(*This title was inspired by my friend A, who cleans up after a minimum of five dogs, every single day.)
I've always been charmed by those tasks which are mentioned in books of Buddhist philosophy as good practice for being in the moment: chopping wood, carrying water, sweeping the garden paths. Simple tasks, and repetitive, but also clean, spare and elegant, like a Japanese garden.
I have lately come up with another task which can lead one to being in the moment, to engaging in process rather than attaching to outcomes (since it is endless), and to maintaining a properly humble attitude: pooper scooping.
I have practiced pooper scooping on a daily basis for about a week now. At first, I used my long-handled tools--the shovel and the rake--to keep at arm's distance from the object of my efforts. But I have discovered that that doesn't work. To scoop poop efficiently, especially if it is encased in ice, you have to get up close. You have to grab your tools near the business end for maximum leverage, and you have to dig and carve. You sometimes even have to dislodge a stubborn bit with the toe of your rubber boot. And you have to retrieve the pieces that fly off and scoop them patiently onto the shovel, then into the bucket. You have to be present, you have to be humble, you have to be one with the poop.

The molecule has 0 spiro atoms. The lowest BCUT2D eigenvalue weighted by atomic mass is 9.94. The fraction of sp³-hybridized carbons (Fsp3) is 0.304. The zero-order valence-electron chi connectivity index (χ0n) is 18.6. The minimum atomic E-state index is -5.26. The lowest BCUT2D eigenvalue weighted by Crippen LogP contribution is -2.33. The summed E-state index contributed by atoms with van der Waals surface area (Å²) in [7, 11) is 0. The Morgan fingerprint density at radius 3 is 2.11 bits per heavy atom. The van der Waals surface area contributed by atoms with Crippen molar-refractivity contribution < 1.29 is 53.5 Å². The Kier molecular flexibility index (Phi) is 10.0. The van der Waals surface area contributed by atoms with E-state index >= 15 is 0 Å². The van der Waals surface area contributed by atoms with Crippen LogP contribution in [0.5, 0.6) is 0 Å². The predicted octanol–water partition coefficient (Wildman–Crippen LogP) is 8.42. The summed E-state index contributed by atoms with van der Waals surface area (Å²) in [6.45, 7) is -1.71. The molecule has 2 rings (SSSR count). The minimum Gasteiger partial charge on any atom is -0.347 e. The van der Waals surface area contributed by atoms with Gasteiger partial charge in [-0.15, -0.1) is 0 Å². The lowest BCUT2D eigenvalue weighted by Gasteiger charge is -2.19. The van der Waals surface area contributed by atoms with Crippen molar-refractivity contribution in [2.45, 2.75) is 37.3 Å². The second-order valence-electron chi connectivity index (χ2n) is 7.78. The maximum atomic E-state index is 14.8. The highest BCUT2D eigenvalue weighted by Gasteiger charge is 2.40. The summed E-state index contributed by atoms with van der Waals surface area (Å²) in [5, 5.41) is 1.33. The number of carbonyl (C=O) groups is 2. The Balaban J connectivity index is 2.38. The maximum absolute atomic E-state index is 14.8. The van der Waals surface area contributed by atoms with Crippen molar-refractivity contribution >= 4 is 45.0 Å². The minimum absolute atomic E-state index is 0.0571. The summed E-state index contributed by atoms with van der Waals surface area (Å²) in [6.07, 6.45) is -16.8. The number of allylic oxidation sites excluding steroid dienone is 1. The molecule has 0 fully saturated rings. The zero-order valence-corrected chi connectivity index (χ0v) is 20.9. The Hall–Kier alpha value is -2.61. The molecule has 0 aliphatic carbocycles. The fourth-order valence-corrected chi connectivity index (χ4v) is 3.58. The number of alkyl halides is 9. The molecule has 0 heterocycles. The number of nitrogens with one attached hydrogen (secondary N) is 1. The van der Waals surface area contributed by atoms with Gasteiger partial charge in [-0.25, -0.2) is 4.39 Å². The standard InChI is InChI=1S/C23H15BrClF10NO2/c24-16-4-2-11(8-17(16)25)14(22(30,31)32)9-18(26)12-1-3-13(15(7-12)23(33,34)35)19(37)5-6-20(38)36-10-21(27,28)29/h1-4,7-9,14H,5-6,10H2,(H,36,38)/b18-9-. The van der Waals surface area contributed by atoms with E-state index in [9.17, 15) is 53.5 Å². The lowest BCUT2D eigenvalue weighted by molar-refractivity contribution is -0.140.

Here I am, an educated 21st century woman living in the world's most affluent society, doing work that, in the cradle of Buddhism, is relegated to the untouchables. How ironic! How utterly paradoxical!
I believe that pooper scooping--like washing lepers' wounds--is an excellent Buddhist, and Christian, exercise. It puts you in touch with the present (you have to concentrate to do it well); it puts you in touch with the realities of life (food-to-poop on the one hand, suffering and death on the other); and it makes you feel gratitude (for having dogs, for not having leprosy). Its rhythm--walk, scoop, dump, walk, scoop, dump--induces a meditative state similar to that achieved by deep breathing methods.
Except that, when you pooper scoop, you try to keep deep breathing to a minimum.